Wait in tears prolongs
Kohinoor Begum didn't speak a word for the last four days. She has also refused to take any food since her husband went missing in Rupganj violence on Saturday.
No one could say for sure what happened to her husband Abdul Aleem Masud, a resident of Baraisoni village and owner of a tea-stall at Ichhapur Bazar.
Visiting Masud's residence yesterday, this correspondent found Kohinoor unconscious and her sister and brother trying to bring her back to consciousness repeatedly saying, “Your husband will come back.”
She was given several packs of intravenous saline.
Mrittika, Masud's nine-year-old daughter, was weeping in the yard. “Please give me my father back.”
Three out of four missing persons, about whom The Daily Star has reported, are still out of trace.
Zumman Ali, one of the four, was later tracked down. He is now under treatment at Combined Military Hospital in the capital.
Zumman was picked up by the army when a helicopter airlifted the troops on Saturday, family sources said.
More than 50 persons were injured, many with bullets, during the clashes sparked by a mass protest against “forced purchase of land” for an army housing scheme at Rupganj upazila in Narayanganj.
One of the bullet-injured died the following day.
Family members of the missing persons told The Daily Star they had found it difficult to file a general diary with police. Contacted, police denied the allegation.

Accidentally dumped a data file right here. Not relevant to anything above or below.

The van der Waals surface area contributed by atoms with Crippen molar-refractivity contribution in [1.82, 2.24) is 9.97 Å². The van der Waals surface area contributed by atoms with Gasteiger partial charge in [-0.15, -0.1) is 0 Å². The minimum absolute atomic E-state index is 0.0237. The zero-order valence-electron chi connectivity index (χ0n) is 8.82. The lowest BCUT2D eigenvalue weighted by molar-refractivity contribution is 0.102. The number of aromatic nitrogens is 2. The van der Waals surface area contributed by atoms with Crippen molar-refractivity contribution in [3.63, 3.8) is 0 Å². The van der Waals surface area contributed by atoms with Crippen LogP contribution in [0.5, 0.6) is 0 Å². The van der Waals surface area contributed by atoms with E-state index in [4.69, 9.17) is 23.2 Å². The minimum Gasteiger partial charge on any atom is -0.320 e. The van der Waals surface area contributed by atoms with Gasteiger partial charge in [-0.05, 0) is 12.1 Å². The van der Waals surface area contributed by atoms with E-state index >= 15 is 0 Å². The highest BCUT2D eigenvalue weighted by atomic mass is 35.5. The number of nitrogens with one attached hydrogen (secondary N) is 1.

“I want my son back,” Mazeda, mother of 32-year-old Masud, choking back tears told The Daily Star, “If he is not alive please give us his body.”
“I couldn't see his face last time he left house on Saturday. Who could imagine that he won't come back?”
Shohor Ali, Masud's father, said, “Nobody from the administration or any political party came to us to see how we are living since my son went missing.”
“I don't think my son is alive,” said the elderly father. “I saw Rab men take away my son in a vehicle holding his right hand and right leg like a dead cat.” He was in floods of tears while narrating the scene.
“He [Masud] didn't even join any procession that day [Saturday]. Then why did I have to lose my child?” Shohor Ali said.
Another missing person, eighteen-year-old Saiful Islam is a student of a local madrassa. He has a tiny fruit shop at Ichhapur Bazar.
Saiful's mother Sajeda said, “My son was a hafez [who memorises Quran]. He never had gone to any chaos.”
Shohor Ali and Saiful's father Lehaz Uddin filed two general diaries with Rupganj Police Station on Monday and yesterday.
The shops of Masud and Saiful were found closed. A nearby bridge, with dried up blood satins and two bullet holes, was testifying to a fierce fight.
Twenty-five year old Shamser Mollah of Kamshair village is also missing since the incident.
Shamser's uncle Akter Mollah told The Daily Star they had searched in vain all the hospitals in the capital and nearby police stations. “We wanted to file a general diary Saturday night. But police didn't take the diary that day saying they were very busy.”
Meanwhile, Rupganj is getting back to normality, though slowly. A larger number of people were on streets yesterday. And most of the shops were open.
Locals said male villagers have started returning home, as till filing this report no arrest was made in connection with the cases lodged with the Rupganj Police Station. Many were still on the run.
On the missing persons, Muhammed Saidur Rahman Khan, Narayanganj additional superintendent of police, told reporters two general diaries had been filed with Narayanganj Police Station and they had sent a wireless message about the issue to all the police stations of the country.
On the cases, he said, “We are looking into the matter and will take next course of action following the probe.”